ii. Benzoyl Peroxide helps fight the bacteria that causes acne by oxygenating the pores, this kills the bacteria that cannot live in an environment that is oxygen rich. BP is also great from reducing the formation of new bacteria because it helps rid the skin of excess dead skin cells, eliminating the chances of having clogged pores.

 iii. Sulfur is an ingredient frequently found in acne medications. It has been used for years to treat skin ailments, in the case of acne, sulfur works as a disinfectant. It unclogs pores, kills bacteria on the skin and minimize oiliness.

 iv. Retinoids (retinol, retin-A) found in prescription acne medication works by speeding up cell growth. Retinoids are not exfoliates that affect the top layer of your skin, but affect the lower layer of the skin (dermis) that forms new skin cells.

When dealing with a systemic way of fighting acne the key is to control hormonal imbalance that increases the oil produced by the skin’s sebaceous glands. One way of doing this is to increase you intake of oil supplements: Vitamin E, Fish Oil, and Evening Primrose Oil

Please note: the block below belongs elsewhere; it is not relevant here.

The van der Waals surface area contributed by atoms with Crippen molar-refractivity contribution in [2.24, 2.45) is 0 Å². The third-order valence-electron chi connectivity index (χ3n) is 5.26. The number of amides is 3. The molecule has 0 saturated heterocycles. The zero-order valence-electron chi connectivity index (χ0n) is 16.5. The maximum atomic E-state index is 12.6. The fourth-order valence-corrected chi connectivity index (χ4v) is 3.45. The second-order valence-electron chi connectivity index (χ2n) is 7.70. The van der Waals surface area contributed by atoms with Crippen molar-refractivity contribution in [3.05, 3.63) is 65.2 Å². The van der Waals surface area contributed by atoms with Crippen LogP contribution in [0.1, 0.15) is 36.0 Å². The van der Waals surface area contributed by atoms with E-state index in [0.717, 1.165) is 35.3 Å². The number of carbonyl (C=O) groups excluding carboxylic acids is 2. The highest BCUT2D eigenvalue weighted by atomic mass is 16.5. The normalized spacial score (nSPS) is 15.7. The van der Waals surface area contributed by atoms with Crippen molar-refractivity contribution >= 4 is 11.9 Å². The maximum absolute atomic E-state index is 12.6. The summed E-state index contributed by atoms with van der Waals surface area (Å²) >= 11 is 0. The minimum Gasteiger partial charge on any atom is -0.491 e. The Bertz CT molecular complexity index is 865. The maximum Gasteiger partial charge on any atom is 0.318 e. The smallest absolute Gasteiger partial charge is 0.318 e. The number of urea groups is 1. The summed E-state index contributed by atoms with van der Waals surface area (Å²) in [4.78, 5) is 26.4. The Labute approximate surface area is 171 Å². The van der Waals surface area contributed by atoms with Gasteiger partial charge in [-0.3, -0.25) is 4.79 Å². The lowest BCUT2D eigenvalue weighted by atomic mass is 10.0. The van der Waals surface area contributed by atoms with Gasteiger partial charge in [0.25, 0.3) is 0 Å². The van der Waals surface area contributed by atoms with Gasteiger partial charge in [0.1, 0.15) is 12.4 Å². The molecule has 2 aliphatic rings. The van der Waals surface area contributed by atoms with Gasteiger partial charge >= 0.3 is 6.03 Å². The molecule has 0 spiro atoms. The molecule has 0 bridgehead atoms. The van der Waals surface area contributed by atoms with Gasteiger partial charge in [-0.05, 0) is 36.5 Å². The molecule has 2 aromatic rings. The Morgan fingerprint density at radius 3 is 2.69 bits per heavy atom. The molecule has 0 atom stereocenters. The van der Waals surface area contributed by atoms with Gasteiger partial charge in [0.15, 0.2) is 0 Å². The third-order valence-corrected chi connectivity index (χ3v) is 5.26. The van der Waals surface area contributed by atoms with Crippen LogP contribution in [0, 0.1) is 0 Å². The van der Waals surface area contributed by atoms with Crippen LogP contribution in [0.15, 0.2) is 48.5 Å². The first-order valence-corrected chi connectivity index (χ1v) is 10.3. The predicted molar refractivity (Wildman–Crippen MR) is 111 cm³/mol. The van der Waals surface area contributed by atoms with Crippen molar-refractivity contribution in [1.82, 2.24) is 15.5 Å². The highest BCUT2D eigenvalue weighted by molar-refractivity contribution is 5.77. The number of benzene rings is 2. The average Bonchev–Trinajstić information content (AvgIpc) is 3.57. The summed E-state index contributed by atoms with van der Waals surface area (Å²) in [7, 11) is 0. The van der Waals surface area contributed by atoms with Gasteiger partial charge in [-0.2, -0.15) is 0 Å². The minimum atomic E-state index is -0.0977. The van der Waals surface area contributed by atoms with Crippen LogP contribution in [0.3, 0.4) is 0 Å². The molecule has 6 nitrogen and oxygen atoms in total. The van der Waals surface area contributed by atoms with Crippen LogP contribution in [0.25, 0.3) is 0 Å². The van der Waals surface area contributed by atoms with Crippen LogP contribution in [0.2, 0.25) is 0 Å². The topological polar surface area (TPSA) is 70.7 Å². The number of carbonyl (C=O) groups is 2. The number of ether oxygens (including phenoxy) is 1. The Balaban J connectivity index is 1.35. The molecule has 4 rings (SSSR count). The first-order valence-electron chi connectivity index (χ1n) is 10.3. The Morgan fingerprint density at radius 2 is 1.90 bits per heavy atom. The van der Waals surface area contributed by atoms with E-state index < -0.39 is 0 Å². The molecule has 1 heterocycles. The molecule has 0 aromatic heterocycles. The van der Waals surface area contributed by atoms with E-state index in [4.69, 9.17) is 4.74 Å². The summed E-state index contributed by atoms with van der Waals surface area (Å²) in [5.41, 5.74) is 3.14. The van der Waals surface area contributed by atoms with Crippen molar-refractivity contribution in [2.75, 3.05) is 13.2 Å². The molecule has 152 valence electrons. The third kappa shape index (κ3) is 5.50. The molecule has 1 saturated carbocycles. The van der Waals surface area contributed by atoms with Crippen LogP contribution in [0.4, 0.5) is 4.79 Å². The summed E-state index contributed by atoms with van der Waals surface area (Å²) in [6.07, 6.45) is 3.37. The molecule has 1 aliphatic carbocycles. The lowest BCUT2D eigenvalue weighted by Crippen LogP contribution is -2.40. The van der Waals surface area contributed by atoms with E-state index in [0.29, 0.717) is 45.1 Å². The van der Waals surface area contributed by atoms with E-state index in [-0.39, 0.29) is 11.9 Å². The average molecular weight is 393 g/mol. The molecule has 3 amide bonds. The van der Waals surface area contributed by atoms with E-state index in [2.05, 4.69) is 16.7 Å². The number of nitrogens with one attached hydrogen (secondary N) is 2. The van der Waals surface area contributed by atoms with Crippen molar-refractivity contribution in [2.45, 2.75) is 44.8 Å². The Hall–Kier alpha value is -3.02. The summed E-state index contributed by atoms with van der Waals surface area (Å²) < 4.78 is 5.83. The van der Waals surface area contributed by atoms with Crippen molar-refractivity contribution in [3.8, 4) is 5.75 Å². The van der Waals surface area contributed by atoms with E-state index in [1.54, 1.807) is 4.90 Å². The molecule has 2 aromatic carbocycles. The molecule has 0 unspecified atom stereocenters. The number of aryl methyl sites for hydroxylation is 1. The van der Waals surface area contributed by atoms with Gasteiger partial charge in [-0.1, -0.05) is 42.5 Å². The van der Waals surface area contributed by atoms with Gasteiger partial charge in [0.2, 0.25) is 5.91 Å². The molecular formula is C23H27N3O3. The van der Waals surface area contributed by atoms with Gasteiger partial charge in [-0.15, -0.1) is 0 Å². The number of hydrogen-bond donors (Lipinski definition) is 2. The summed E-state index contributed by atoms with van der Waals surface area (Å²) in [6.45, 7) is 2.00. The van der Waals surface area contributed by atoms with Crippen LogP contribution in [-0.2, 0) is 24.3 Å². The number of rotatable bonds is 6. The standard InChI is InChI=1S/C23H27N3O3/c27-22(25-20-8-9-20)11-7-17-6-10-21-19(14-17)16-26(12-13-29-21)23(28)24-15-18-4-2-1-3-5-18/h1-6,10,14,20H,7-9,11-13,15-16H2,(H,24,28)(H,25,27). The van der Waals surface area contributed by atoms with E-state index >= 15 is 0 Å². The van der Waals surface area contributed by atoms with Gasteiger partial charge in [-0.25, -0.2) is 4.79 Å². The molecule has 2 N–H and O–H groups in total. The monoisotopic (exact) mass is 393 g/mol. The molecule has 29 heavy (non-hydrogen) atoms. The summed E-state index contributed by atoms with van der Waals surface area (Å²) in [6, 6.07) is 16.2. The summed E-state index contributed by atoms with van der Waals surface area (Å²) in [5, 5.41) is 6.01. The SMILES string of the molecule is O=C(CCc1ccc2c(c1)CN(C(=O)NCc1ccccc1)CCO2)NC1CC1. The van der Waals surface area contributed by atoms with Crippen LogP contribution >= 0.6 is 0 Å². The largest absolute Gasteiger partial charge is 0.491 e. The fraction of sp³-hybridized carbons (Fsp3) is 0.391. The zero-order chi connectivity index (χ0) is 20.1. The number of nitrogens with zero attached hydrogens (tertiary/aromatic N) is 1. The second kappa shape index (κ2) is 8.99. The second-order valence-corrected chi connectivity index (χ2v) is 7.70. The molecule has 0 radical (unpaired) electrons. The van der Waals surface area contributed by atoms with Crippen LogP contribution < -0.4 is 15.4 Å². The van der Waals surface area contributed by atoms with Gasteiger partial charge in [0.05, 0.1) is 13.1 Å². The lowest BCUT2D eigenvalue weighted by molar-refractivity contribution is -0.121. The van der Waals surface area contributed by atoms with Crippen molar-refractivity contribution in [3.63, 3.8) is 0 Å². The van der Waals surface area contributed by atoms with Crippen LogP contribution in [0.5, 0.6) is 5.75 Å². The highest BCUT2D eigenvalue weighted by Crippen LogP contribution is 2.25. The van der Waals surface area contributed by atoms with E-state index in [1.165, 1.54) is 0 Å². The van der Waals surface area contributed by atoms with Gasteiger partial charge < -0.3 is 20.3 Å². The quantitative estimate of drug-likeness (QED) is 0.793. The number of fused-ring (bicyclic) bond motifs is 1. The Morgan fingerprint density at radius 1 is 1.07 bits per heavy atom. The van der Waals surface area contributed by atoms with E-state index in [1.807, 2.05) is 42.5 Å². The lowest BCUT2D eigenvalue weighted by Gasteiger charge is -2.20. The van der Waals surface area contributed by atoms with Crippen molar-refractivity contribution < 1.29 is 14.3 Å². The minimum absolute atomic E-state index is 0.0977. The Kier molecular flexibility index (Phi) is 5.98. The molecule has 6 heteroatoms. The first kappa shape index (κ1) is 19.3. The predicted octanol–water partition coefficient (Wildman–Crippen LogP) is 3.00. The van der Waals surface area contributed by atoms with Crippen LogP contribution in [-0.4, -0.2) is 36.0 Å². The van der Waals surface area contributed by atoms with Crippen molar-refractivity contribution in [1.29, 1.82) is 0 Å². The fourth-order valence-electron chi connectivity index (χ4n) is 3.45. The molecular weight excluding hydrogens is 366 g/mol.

6. When fighting acne, the math is as follows:

  •  Reduce the oil production (control hormones)- through proper dieting, intake of fish oil supplements and exercise 
  •  Improve skin’s exfoliation- by using Salicylic acid or Benzoyl Peroxide face wash 
  •  Disinfect the skin to kill harsh ingredients, if you’re not sure look at the ingredients list and make sure water is the first listed. If your skin is not sensitive, you can use a face wash with 2.5% Benzoyl Peroxide. 
  •  Exfoliating: After first cleansing, the next best step is to exfoliate. The best means of cleaning inside the pores where pimples occur is to use a 1% or 2% Salicylic acid. 
  •  Toning: Once you’ve exfoliated use a gentle toner to get rid of excess oil. An excellent option is Tea Tree oil which is a great natural disinfectant. 
  •  Treatment: After cleansing, your next step is to kill the bacteria with a treatment. 2.5% Benzoyl peroxide is still the best over the counter option. I personally find the 2.5% Benzoyl Peroxide cream a perfect fit for my sensitive skin. I once used a 10% all over my face and the next morning my face was swollen. 

However, for a great 3 day spot treatment I gently dab the 10% Benzoyl Peroxide on my pimple with a cotton bud. Every once in a while I like to deeply cleanse by adding a Retinoid treatment and clay mask.

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Friday, May 16, 2014


What is sunscreen? 
A cream or lotion rubbed onto the skin to protect it from the sun. An active ingredient in creams, lotions and other preparations for skin.
What sunscreen should I use?